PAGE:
Ascension Public Schools, located between New Orleans and Baton Rouge, is currently an A district on the state school rating system and the number two district in the state in terms of academic achievement. This wasn’t always the case.
Fifteen years ago, Ascension faced a persistent achievement gap between its high-poverty, high-minority schools and more affluent schools in the district. Ascension’s school improvement plan for its lowest-achieving schools moved all of them up at least one letter grade, with several schools achieving a B rating.
What enabled these schools to more rapidly improve was an investment in intensive support for classroom teacher instructional improvement through a partnership with NIET.
The district spans 300 square miles, and serves 22,500 students in 27 schools. Forty-eight percent of Ascension students are economically disadvantaged, and 42% are minority students.
High-need students are heavily concentrated in a small number of schools that were historically rated as D or F schools. Ascension has worked to improve student academic outcomes through a variety of strategies over the last 15 years, with an intensive focus on building the skills of classroom teachers who serve students with the greatest barriers to learning.
The New Approach
In the 2005-06 school year, district leaders partnered with NIET to support two high-need schools that had been identified by the state as needing improvement. The strategy focused on intensive support for classroom instruction through the elements of NIET's TAP System for Teacher and Student Advancement (TAP). TAP's core strategy is to train teacher leaders and school leaders to provide instructional support for classroom teachers through school-based professional learning and coaching.
Teacher leaders were trained to observe and coach classroom teachers, and to lead weekly collaborative learning teams. As leaders of weekly learning teams, teacher leaders supported their colleagues to analyze student data, identify and apply effective student strategies and continuously improve their instructional techniques.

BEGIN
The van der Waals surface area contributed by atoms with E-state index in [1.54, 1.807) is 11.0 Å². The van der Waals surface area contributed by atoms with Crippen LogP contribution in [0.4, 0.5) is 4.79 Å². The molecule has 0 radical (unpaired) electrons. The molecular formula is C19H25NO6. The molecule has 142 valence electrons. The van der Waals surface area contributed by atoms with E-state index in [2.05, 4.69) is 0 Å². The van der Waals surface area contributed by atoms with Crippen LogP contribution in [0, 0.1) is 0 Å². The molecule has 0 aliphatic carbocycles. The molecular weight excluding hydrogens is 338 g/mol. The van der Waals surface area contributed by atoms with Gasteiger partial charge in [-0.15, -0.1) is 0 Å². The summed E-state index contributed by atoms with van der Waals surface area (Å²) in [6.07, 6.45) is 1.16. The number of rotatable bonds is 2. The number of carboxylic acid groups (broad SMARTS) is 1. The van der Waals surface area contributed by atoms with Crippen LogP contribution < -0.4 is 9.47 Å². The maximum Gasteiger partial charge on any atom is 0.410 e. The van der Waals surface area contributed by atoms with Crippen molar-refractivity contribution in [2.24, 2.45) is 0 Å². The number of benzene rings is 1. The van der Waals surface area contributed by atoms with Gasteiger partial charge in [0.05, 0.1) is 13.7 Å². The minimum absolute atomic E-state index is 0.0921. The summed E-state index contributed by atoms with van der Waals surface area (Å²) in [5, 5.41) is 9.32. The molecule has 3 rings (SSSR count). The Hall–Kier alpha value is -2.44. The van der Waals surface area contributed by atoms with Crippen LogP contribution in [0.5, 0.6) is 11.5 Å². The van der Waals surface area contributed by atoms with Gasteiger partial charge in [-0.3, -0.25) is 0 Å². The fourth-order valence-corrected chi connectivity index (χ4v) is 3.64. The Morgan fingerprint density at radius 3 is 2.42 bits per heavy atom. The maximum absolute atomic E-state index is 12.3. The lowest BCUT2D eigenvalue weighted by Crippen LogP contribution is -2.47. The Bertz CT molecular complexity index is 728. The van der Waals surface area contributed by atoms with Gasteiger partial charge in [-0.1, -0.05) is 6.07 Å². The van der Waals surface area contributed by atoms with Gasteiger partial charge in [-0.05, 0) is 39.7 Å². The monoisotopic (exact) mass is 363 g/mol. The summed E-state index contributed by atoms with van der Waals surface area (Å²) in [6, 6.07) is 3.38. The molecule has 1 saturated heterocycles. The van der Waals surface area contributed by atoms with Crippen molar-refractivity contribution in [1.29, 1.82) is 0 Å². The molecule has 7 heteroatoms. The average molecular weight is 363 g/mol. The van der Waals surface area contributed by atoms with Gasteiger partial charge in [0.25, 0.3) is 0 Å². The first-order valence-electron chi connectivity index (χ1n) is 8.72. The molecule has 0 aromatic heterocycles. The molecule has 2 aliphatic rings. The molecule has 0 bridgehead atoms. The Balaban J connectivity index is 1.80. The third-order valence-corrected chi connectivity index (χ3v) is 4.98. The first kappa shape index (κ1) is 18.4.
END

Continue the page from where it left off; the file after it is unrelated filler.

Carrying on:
As principals and teacher leaders developed their own skills, and better supported the development of classroom teachers, student achievement began to increase.
Success in the initial two schools led district leaders to expand the work to 14 of its highest-need schools (deemed Turnaround Zone schools).
The comprehensive approach led to a shared vision of great teaching, better recruitment and retention of highly effective teachers to high-need schools, expanded learning opportunities for educators, alignment between district- and school-level learning, and better use of data to plan and promote equitable access.
Under the leadership of Superintendent David Alexander, Ascension continues to support increased growth in its highest-need schools. In 2018, Ascension ranked second in the state in the percentage of students scoring Mastery and Advanced on the grades 3-8 state assessments.
Investments in people created a structure of support that is an engine for continuous improvement. Ascension Public Schools strengthened school culture and drew talent to its highest-need schools. Successful innovations impacted schools across the district, raising achievement levels for all students.